I am often asked by owners and tenants about the cost of electricity. All the questions are typically about how to better predict and reduce costs.
First, it is important to understand the two cost categories of your electricity bills: generation and transmission. The generation component is dictated by the cost of producing the electricity that you will be consuming, while the transmission rate is based on the cost of delivering electricity to you.
In Greater Boston the two utility transmission companies are NStar and National Grid. The rate you pay for this portion of your bill is based on market demand. It varies according to how much and when you use electricity. The price is determined by the provider and is fixed. While changing use patterns may save some money, use is typically dictated by business needs and not by savings potential.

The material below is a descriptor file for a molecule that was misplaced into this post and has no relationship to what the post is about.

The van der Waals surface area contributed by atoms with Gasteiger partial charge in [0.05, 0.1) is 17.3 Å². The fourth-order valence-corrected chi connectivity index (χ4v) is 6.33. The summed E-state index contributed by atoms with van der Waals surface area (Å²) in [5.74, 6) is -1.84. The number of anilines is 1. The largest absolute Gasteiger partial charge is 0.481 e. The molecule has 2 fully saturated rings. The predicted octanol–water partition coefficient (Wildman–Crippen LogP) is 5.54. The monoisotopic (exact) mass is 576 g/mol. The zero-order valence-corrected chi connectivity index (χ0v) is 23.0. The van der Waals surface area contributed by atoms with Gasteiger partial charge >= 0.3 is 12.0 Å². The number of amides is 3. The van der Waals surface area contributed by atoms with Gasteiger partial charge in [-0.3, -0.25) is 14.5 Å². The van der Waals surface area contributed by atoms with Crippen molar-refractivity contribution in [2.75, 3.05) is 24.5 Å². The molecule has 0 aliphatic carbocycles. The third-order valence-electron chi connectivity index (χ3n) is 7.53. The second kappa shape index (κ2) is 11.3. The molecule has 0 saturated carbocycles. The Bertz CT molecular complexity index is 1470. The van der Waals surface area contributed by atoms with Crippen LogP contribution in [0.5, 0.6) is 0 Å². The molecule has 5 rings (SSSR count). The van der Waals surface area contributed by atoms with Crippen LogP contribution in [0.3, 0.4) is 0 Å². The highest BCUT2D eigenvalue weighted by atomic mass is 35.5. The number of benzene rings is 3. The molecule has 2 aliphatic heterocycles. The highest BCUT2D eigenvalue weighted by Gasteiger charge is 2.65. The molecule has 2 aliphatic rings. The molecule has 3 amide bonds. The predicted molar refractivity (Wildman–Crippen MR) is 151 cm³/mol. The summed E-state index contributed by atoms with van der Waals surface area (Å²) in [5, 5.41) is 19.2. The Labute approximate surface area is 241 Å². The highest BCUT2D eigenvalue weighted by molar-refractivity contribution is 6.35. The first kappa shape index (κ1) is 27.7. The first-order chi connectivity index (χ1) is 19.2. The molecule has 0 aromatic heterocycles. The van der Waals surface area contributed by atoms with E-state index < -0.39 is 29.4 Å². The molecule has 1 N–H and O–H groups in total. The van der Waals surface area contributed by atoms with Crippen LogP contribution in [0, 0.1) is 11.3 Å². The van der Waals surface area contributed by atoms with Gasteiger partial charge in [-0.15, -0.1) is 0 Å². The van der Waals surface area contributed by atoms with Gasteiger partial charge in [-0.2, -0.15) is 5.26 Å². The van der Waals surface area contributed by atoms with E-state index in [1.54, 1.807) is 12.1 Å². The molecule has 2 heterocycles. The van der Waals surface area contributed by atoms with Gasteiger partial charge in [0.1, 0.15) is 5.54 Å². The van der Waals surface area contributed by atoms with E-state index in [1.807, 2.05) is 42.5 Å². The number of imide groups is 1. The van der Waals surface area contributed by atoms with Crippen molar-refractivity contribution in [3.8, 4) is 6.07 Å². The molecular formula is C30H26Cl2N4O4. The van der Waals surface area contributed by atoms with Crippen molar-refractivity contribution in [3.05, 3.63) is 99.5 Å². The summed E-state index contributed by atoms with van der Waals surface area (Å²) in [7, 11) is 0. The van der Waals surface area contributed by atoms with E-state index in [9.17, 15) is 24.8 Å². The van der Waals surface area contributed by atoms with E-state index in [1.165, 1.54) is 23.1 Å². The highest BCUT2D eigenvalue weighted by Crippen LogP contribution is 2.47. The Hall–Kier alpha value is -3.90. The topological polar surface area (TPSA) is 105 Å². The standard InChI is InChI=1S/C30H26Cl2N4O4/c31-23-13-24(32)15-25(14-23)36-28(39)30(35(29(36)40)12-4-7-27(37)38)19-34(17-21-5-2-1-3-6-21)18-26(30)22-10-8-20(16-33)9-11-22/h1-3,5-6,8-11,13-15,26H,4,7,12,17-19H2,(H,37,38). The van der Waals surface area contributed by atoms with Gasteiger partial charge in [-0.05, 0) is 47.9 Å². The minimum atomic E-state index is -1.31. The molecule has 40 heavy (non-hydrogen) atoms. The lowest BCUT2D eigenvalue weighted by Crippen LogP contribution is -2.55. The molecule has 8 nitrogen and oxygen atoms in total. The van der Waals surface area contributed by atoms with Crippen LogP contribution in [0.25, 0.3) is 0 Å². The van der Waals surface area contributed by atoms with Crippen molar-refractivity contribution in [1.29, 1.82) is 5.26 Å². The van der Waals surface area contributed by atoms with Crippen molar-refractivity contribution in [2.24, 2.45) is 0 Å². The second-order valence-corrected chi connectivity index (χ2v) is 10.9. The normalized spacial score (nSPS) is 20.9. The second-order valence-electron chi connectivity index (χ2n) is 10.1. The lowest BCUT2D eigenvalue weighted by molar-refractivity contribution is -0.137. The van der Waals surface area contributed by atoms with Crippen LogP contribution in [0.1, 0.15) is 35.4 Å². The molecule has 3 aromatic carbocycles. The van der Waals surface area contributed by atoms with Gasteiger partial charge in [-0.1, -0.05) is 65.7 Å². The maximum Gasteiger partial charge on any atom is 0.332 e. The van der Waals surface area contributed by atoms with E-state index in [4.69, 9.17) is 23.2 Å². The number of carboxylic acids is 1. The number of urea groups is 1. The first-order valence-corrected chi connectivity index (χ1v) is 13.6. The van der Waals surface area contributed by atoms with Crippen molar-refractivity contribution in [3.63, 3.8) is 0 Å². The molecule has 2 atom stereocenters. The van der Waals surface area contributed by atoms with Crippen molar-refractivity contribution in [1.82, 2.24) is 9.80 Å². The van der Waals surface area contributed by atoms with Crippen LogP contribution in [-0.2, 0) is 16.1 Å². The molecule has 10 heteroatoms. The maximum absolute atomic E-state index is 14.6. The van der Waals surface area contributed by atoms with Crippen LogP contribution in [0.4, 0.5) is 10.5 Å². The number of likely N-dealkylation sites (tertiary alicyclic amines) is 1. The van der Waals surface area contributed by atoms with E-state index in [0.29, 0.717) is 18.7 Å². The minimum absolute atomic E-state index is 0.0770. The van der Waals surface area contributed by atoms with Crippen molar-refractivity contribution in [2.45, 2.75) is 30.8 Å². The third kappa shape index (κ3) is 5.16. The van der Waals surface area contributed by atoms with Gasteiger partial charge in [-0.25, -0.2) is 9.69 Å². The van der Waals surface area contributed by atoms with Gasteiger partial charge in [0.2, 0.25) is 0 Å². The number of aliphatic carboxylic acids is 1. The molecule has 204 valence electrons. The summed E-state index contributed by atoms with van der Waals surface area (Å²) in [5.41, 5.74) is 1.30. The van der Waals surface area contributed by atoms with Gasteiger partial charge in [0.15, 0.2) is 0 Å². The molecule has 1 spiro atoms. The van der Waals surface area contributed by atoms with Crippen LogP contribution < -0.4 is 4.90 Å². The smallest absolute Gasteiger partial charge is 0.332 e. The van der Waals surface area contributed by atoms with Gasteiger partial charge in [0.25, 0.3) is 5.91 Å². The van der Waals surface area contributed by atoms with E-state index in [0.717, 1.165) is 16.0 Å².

Unless a customer decides differently, utility companies will bill consumers a variable rate based on their cost of purchasing generated electricity. Because electricity is mostly produced using natural resources, the cost of generating it fluctuates with the current costs of those resources. Typical contracts are negotiated for one to two years and can be entered into independently or with the help of an energy broker.
By watching energy markets and negotiating for a lower generation cost, you will be able to better predict and lower your costs.